CitationPosick, C. & Zimmerman, G. M. (2020). Examining the Effects of Life Expectancy and Expectations for Future Health on Adolescent Suicidal Behavior. Deviant Behavior. pp. 15
AbstractResearch has linked various constructs with a shared focus on the future to suicidal behavior. This study examined: (1) whether life expectancy and expectations for future health were associated with reduced odds of suicidal ideation and attempted suicide, and (2) whether the reducing effect of having high levels of future expectations on suicidal ideation was stronger among individuals with lower levels of depression. Study participants were youths from the National Longitudinal Study of Adolescent to Adult Health (Add Health), a multi-wave panel study of how individual, family, peer, and school factors contributes to youth developmental outcomes. Sequential logistic regression models on 14,644 youths (average age = 14.7 years; 51.3% female; 58.7% white) indicated that higher reported levels of life expectancy and expectations for future health were associated with reduced odds of engaging in suicidal ideation and attempted suicide, net of an array of well-established correlates of suicidal behavior. Depression moderated this relationship such that the association between future expectations and suicidal behavior was amplified among youths with lower levels of depression. The findings suggest that interventions that address suicidal thoughts and actions should promote positive thinking about the future.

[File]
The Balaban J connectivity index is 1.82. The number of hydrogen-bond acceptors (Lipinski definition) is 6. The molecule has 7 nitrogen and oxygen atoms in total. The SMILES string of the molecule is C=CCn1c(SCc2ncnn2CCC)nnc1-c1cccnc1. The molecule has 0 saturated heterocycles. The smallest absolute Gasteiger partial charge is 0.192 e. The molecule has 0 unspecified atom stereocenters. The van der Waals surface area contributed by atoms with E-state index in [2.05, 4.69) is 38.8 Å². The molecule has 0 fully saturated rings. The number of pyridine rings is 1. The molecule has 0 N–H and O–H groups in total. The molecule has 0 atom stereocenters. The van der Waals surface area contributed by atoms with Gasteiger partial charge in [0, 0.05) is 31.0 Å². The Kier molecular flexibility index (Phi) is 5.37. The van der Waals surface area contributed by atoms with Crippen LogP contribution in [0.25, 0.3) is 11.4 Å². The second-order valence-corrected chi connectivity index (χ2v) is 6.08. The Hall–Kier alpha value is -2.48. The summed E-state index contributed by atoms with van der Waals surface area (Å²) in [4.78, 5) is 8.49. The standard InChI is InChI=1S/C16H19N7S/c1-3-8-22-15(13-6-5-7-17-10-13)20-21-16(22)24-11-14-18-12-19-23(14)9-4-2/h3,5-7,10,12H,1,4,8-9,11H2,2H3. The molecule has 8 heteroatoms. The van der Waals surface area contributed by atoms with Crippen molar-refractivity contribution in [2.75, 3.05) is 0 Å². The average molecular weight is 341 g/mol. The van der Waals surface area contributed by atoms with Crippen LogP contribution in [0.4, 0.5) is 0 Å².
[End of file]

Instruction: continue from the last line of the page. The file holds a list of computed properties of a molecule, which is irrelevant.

Reference TypeJournal Article
Journal TitleDeviant Behavior
Zimmerman, G. M.